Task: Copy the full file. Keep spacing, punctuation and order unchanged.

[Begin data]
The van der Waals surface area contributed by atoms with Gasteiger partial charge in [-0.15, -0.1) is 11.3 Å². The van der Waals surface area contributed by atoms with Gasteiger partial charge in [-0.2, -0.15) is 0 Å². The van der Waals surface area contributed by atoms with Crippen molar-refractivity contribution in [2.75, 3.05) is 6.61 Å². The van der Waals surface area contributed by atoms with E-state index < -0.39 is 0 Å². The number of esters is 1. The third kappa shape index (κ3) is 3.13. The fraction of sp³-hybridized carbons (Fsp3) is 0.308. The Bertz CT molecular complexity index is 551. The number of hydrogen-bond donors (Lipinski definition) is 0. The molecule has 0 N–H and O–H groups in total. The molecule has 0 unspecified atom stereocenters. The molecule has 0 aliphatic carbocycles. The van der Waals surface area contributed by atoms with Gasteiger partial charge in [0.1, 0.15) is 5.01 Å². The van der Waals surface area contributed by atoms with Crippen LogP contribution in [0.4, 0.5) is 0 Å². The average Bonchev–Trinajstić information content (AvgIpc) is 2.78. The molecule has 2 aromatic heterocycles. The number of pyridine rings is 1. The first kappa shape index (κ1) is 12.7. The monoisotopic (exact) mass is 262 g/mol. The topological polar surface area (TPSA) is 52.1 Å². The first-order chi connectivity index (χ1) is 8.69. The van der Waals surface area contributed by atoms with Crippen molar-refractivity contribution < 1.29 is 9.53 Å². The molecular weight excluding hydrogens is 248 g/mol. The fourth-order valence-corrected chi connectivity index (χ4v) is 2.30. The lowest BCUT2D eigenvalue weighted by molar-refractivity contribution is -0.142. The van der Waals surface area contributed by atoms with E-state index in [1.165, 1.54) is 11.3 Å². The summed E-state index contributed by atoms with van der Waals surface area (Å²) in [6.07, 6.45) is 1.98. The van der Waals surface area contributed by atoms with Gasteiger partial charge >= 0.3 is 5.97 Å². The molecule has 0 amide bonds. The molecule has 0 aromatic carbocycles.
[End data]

The van der Waals surface area contributed by atoms with Gasteiger partial charge in [-0.15, -0.1) is 11.3 Å². The van der Waals surface area contributed by atoms with Gasteiger partial charge in [-0.2, -0.15) is 0 Å². The van der Waals surface area contributed by atoms with Crippen molar-refractivity contribution in [2.75, 3.05) is 6.61 Å². The van der Waals surface area contributed by atoms with E-state index < -0.39 is 0 Å². The number of esters is 1. The third kappa shape index (κ3) is 3.13. The fraction of sp³-hybridized carbons (Fsp3) is 0.308. The Bertz CT molecular complexity index is 551. The number of hydrogen-bond donors (Lipinski definition) is 0. The molecule has 0 N–H and O–H groups in total. The molecule has 0 unspecified atom stereocenters. The molecule has 0 aliphatic carbocycles. The van der Waals surface area contributed by atoms with Gasteiger partial charge in [0.1, 0.15) is 5.01 Å². The van der Waals surface area contributed by atoms with Crippen LogP contribution in [0.4, 0.5) is 0 Å². The average Bonchev–Trinajstić information content (AvgIpc) is 2.78. The molecule has 2 aromatic heterocycles. The number of pyridine rings is 1. The first kappa shape index (κ1) is 12.7. The monoisotopic (exact) mass is 262 g/mol. The topological polar surface area (TPSA) is 52.1 Å². The first-order chi connectivity index (χ1) is 8.69. The van der Waals surface area contributed by atoms with Crippen molar-refractivity contribution < 1.29 is 9.53 Å². The molecular weight excluding hydrogens is 248 g/mol. The fourth-order valence-corrected chi connectivity index (χ4v) is 2.30. The lowest BCUT2D eigenvalue weighted by molar-refractivity contribution is -0.142. The van der Waals surface area contributed by atoms with E-state index in [1.165, 1.54) is 11.3 Å². The summed E-state index contributed by atoms with van der Waals surface area (Å²) in [6.07, 6.45) is 1.98. The van der Waals surface area contributed by atoms with Gasteiger partial charge >= 0.3 is 5.97 Å². The molecule has 0 amide bonds. The molecule has 0 aromatic carbocycles.